Girls Who Code, Millennials, Technology

Career Conversations with Melissa Ketch

Melissa Ketch is originally from the Ivory Coast and resides in New York City. After earning a master’s degree in marketing from NYU, she worked for top fashion and beauty brands including Oscar de la Renta, YSL, and L’Oreal. Although she enjoyed it, she somehow felt unfulfilled. She knew something was missing but couldn’t pinpoint what it was. She went on a magical mission to discover what it is that sets her soul on fire! She shared some career tips with L.F.E:

Finding your passion and discovering what you are good at can be daunting. What sparked your curiosity in tech?

I have loved technology for as long as I can remember but, at a consumer level. I received my first personal laptop in 1996 – which wasn’t common for a kid living in Africa. Yet alone, I was seven. I was good at doing creative things on it and later on mastered the art of designing PowerPoint presentations and making websites look pretty (MySpace and Blogger at the time). Ironically, I never thought of working in the industry, mainly because it did not cross my mind that I could make a career out of it. So, all of those skills remained untapped for years. My curiosity for working in tech came much later when I thought of switching careers from marketing. I randomly took an online personality test that revealed I may like to code. I found it intriguing and quickly jumped on the opportunity to give it a try. Within only six months, I taught myself how to code using free online resources and switched careers to become a web developer. While at it, I discover my passion for UX Design and found that to be my sweet spot – a mix of research, design, and code. Today, I absolutely love what I do.

How did you position yourself to switch to the tech industry?

I faked it, till I made it. I positioned myself as a UX Designer before I got my first job opportunity. I read about what successful UX Designers do, and I started doing exactly that. That is attending events, networking, reading certain books, watching specific videos, using particular tools, etc. I also shared my web design work online even when I wasn’t proud of it. It allowed me to be vulnerable at times and get feedback. I think the key to my smooth transition is that I never positioned myself as a beginner. Instead, I positioned myself as a passionate UX Designer willing to learn and transfer her current skill set to a new career opportunity. I think that’s what resonated with people.

As a woman of color in tech, what challenges have you faced in a formal environment ( corporate)?

I always try to overlook the fact that I am almost always the only woman of color in the room. I solely focus on my skills and my knowledge and I do the work to the best of my ability. That doesn’t mean that I ignore the lack of diversity in the field. I have the mindset that I always come as one and stand as ten thousand so, I do all that is in my power to make the changes that I can on my end, instead of complaining. That is because I am in the room, it is my duty to open the door to as many women of color that I can. Be it a referral, a service recommendation, a shout out. Anything in my power to contribute to the bigger picture, I do. It is my duty to be the author of changes I want to see happen. Here is an anecdote I can share with you. When it comes to designing digital interfaces, you sometimes need to include headshots stock photos to represent users. I often notice that some people would only include caucasians. When I am the one designing, I make sure to create users with diverse skin tones. I have learned from experience that you can’t change people’s habits, but you can change how they behave in situations by influencing them. By not complaining about it and simply acting on it, I already noticed some adjustment being made by some people’s designs because of mine.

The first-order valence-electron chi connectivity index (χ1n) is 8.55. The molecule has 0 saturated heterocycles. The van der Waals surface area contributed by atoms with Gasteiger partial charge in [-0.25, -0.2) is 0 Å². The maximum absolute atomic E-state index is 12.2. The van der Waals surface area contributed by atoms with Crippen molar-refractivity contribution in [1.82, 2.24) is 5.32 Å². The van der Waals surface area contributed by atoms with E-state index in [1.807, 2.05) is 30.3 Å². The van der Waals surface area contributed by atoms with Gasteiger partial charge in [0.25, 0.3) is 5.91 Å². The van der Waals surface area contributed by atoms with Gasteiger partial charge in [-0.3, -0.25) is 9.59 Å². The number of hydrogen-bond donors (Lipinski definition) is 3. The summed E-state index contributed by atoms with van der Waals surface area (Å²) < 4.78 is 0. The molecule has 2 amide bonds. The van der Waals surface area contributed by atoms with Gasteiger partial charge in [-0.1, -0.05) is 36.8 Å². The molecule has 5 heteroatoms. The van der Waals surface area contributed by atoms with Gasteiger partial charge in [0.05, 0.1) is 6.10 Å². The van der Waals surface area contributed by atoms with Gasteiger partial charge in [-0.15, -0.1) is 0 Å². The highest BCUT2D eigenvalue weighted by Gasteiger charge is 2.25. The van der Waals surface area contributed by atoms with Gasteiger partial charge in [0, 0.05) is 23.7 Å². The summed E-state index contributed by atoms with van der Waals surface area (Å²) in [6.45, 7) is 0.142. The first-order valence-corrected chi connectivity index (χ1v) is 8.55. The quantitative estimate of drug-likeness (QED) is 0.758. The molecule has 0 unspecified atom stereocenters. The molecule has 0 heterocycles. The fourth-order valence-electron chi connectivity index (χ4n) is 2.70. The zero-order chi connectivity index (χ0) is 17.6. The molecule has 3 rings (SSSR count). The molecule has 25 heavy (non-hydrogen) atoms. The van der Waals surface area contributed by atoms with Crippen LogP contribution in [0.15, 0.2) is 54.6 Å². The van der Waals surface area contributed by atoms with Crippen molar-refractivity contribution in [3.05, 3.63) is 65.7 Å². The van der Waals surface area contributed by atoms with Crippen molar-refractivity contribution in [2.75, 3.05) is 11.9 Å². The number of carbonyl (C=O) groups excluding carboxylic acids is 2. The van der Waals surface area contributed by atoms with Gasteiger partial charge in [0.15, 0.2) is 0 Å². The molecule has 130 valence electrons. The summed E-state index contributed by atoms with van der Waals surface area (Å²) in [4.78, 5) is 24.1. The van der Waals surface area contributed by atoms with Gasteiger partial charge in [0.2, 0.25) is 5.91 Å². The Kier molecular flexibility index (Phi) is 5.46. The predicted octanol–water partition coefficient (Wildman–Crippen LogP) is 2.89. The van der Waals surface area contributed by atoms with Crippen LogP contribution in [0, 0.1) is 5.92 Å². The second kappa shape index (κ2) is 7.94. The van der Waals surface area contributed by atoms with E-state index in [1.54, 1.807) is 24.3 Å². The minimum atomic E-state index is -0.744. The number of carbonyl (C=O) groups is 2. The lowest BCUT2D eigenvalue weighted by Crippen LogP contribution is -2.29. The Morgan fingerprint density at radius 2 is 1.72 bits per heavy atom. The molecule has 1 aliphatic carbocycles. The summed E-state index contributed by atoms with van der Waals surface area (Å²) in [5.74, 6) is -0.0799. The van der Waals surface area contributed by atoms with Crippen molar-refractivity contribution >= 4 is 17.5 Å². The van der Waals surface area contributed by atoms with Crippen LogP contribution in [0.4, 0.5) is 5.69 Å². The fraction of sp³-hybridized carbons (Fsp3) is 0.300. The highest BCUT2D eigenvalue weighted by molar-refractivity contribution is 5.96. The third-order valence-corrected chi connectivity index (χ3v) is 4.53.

What advice do you have for millennial women of color who want to pursue a career in UX design but don’t quite know where to start from?

I have five golden rules for that

1. Focus on one thing: UX Design is a big field. Do your research on the area within UX Design you want to focus on, and do your best to master that one area. Don’t get all over the place.

2. Make it a habit to read about the industry: There are many free online resources out there. Make it a goal to read at least one article a day to get familiar with UX Design content. Be it a case study, expert tips, tutorials, blogs, etc. This will put you ahead of the curve

3. Network: It is about who you know. Not what you know. Meeting and getting to know people in the industry through events, LinkedIn, or recommendations comes handy to speed up your learning process and get your foot in the door.

4. Follow top UX Designers on social media: You can’t be what you don’t see. So, follow the crème de la crème of UX Designer and take advantage of the resources that they share and advice they give

5. Make it a habit to practice your craft: Be it only 30 mins a day or 2 hours, practice your skills and learn new ways to boost your productivity. The goal is to be good at what you do. Don’t settle for basics

I wrote a detailed blog post on how I became a UX Designer that you can find here(https://www.melissaketch.com/blog/how-i-became-a-ux-designer-in-less-than-a-year) if interested.

It was such a pleasure chatting with at L.F.E. Keep inspiring!

You can find me on:
My blog: http://melissaketch.com
Instagram: http://instagram.com/melissaketch

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